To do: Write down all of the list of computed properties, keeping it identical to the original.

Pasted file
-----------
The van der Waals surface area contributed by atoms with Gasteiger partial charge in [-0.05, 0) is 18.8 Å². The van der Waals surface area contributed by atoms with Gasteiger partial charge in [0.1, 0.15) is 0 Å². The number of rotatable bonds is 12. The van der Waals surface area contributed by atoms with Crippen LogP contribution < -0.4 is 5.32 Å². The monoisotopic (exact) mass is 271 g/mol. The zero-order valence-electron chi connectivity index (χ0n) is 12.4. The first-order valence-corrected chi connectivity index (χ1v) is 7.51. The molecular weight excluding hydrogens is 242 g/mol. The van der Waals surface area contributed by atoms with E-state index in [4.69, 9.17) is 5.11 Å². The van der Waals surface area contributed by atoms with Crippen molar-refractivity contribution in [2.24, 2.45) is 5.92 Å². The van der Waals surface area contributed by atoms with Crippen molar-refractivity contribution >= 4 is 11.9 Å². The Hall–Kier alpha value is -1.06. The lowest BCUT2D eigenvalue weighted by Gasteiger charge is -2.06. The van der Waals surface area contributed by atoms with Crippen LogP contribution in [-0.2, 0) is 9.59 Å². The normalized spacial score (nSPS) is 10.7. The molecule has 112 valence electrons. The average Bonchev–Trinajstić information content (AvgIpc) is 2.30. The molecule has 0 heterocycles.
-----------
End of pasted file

The van der Waals surface area contributed by atoms with Gasteiger partial charge in [-0.05, 0) is 18.8 Å². The van der Waals surface area contributed by atoms with Gasteiger partial charge in [0.1, 0.15) is 0 Å². The number of rotatable bonds is 12. The van der Waals surface area contributed by atoms with Crippen LogP contribution < -0.4 is 5.32 Å². The monoisotopic (exact) mass is 271 g/mol. The zero-order valence-electron chi connectivity index (χ0n) is 12.4. The first-order valence-corrected chi connectivity index (χ1v) is 7.51. The molecular weight excluding hydrogens is 242 g/mol. The van der Waals surface area contributed by atoms with E-state index in [4.69, 9.17) is 5.11 Å². The van der Waals surface area contributed by atoms with Crippen molar-refractivity contribution in [2.24, 2.45) is 5.92 Å². The van der Waals surface area contributed by atoms with Crippen molar-refractivity contribution >= 4 is 11.9 Å². The Hall–Kier alpha value is -1.06. The lowest BCUT2D eigenvalue weighted by Gasteiger charge is -2.06. The van der Waals surface area contributed by atoms with Crippen LogP contribution in [-0.2, 0) is 9.59 Å². The normalized spacial score (nSPS) is 10.7. The molecule has 112 valence electrons. The average Bonchev–Trinajstić information content (AvgIpc) is 2.30. The molecule has 0 heterocycles.